Research on the process of career counselling has shown that its effectiveness is related largely to positive collaboration and the quality of the working alliance between counsellor and counselee (cf., Heppner, Multon, Gysbers, Ellis & Zook, 1998; Masdonati, Massoudi & Rossier, 2009; Whiston & Rahardja, 2008). Such findings suggest that the working alliance is an important factor of career counselling outcomes (Bedi, 2004). Underlying working alliance is a therapeutic collaboration once it involves the degree to which the therapy dyad is engaged in purposive work (Bordin, 1979). The present study analyses therapeutic collaboration along a narrative based career-counselling process. We used a methodological tool developed in psychotherapy research that aims to allow the intensive analysis of the therapeutic collaboration - the Therapeutic Collaboration Coding System (Ribeiro, Ribeiro, Gonçalves, Horvath & Stiles, 2013). This goal brings innovation to research on the career counselling process in two ways. First, in contrast to the previous investigation, in which quantitative measures of clients' or counsellor's perception of the relationship were used, this study uses a qualitative system of analysis to intensively assess the interaction between counsellor and counsellee. Second, because it is the first study focused on the analysis of therapeutic collaboration in career counselling.

Working Alliance, Therapeutic Collaboration and Change

The working alliance is the result of the therapeutic collaboration process happening between counsellor and counsellee. It describes the degree to which the therapy dyad is engaged in purposive work (Bordin, 1979), and usually includes continuous shared responsibility and agreement about counselling problems, goals and tasks, and affective bond, in terms of trust and respect (e.g., Bordin, 1979; Horvath, 2013).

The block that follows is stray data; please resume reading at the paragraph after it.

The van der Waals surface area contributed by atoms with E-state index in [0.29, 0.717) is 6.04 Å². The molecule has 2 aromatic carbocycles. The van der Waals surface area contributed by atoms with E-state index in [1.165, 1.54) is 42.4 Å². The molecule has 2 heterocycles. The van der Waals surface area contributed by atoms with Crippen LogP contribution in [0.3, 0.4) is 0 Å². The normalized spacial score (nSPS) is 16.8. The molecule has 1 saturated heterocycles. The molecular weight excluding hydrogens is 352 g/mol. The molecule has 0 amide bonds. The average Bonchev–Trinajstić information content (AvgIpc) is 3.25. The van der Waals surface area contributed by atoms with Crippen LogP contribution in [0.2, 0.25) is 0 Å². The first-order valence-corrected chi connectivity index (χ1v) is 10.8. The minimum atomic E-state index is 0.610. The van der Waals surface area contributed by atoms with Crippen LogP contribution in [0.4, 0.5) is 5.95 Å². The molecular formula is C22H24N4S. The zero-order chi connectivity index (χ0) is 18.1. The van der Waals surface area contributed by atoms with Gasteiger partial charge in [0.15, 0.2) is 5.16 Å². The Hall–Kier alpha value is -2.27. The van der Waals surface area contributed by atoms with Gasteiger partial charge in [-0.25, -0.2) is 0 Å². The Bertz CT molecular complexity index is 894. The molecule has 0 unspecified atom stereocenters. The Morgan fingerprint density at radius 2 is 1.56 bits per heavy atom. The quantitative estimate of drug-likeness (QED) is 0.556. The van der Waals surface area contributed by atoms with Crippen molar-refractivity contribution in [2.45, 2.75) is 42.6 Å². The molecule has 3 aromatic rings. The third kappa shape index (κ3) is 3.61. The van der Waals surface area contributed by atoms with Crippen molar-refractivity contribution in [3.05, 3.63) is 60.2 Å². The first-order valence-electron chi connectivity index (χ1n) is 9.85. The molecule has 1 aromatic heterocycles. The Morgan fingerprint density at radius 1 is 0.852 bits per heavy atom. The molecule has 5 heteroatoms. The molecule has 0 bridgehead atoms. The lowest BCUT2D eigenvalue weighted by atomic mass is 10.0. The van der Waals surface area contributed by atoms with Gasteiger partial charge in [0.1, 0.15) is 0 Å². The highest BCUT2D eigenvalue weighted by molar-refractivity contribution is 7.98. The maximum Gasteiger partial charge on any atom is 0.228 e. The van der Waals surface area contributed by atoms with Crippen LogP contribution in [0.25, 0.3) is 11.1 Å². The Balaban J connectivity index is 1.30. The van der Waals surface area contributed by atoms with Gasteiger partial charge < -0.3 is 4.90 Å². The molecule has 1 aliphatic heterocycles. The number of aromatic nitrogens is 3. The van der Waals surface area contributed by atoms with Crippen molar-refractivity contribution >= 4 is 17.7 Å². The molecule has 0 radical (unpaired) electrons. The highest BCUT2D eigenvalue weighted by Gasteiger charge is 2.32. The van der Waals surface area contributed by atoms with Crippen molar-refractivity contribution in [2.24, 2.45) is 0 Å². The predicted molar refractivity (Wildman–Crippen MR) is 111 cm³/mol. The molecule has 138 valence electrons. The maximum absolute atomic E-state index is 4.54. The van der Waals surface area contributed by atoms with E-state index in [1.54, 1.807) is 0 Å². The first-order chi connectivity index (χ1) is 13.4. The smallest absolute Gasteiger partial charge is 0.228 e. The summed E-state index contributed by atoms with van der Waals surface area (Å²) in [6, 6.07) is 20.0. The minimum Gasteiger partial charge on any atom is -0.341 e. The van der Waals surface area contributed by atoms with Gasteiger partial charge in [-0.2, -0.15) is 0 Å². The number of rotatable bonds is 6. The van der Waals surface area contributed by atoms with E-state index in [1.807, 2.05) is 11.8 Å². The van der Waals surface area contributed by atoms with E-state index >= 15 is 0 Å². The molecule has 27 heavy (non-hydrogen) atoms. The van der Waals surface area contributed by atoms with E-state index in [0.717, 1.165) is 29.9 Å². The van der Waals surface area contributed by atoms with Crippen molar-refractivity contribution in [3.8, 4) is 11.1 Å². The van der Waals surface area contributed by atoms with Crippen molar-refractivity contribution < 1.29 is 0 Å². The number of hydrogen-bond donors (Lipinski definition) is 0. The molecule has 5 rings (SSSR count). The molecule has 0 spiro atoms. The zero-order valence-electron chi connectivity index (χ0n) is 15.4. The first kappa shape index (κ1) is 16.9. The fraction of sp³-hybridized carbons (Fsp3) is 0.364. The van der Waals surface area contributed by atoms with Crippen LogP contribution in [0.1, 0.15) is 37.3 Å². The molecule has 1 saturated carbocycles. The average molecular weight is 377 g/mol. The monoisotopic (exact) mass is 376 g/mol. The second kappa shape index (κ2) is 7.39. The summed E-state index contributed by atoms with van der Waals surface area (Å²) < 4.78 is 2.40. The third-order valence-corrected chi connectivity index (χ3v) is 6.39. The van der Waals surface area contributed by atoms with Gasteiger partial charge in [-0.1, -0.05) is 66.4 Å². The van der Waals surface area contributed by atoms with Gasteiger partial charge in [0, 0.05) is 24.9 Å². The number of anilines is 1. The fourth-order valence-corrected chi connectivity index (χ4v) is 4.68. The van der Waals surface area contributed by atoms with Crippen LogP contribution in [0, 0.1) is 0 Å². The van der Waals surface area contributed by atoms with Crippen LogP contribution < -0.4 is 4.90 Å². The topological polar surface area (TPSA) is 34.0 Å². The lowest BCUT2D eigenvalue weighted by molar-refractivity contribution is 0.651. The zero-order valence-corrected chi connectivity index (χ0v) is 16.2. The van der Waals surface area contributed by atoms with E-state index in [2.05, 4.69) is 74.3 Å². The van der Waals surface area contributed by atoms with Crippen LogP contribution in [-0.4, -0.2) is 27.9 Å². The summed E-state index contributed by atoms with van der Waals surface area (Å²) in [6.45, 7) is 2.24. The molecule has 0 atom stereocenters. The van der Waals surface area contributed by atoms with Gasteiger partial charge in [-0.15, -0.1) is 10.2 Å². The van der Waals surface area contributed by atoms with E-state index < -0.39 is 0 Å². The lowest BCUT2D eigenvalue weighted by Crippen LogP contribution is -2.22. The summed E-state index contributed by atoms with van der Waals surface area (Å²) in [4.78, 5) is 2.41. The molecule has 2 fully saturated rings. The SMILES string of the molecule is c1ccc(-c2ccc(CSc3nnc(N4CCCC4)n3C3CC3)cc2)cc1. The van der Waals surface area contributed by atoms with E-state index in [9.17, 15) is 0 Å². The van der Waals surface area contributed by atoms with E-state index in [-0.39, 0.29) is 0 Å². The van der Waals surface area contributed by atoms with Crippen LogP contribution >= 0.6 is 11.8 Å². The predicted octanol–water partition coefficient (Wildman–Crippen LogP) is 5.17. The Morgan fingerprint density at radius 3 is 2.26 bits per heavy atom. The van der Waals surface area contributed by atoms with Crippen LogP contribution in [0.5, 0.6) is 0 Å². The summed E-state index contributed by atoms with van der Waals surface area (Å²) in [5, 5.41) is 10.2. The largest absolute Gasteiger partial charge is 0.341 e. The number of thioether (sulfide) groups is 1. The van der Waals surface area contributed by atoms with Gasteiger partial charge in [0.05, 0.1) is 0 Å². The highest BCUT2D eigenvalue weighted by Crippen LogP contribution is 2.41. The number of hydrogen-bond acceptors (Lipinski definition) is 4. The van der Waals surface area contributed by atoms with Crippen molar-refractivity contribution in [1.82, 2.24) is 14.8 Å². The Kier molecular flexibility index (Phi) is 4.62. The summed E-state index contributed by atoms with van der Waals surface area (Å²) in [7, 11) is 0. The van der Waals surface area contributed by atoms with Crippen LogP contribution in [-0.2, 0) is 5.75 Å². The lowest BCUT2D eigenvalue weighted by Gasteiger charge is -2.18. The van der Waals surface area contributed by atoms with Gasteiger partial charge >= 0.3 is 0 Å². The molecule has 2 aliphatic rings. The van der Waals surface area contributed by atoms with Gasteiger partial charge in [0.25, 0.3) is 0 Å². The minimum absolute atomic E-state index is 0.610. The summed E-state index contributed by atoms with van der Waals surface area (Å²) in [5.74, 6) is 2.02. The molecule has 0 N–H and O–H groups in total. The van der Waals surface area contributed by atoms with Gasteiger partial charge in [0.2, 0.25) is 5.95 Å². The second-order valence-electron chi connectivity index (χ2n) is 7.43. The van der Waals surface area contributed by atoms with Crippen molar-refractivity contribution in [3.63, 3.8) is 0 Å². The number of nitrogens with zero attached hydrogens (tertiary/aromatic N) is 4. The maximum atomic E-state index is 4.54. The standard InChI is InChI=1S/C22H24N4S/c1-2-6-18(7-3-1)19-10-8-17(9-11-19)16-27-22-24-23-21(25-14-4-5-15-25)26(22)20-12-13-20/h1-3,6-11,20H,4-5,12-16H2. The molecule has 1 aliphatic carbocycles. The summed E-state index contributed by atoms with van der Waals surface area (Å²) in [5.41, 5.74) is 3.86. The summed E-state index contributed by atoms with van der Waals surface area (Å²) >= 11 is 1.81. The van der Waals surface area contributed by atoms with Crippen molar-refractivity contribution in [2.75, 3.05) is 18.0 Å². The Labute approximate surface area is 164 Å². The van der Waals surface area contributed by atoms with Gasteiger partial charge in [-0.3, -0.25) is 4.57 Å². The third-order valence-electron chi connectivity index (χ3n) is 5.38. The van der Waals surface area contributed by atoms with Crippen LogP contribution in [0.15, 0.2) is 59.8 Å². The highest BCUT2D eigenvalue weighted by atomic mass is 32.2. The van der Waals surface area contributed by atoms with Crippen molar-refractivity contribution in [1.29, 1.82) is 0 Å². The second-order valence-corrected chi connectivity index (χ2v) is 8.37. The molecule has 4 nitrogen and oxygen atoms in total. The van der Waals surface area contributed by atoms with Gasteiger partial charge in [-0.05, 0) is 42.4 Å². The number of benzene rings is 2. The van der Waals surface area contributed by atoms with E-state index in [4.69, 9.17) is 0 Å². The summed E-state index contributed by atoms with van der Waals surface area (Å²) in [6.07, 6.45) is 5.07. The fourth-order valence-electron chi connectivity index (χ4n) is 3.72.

Alliance in counselling is usually assessed with questionnaires, based on the client's and counsellor's perceptions of the agreement about the goals, tasks and relational bond of one or more therapeutic sessions (cf. Gaston, 1991; Horvath & Greenberg, 1989). Nevertheless, the ongoing therapeutic collaboration process underlying the therapeutic alliance has been also researched at a moment-to-moment level in the counselling session, using conversational analysis and observational methods of the dyad interactions, and conceptual coding systems of counselling interaction behaviours (Muntigl & Horvath, 2014; Ribeiro et al., 2013).

Career counselling research suggests that the strength of collaboration increases throughout the intervention (cf., Heppner et al., 1998; Multon, Heppner, Gysbers, Zook & Ellis-Kalton, 2001). However, further research is needed to understand how micro-processes - specificities of the moment-to-moment interaction between counsellor and client - induce collaboration in career counselling.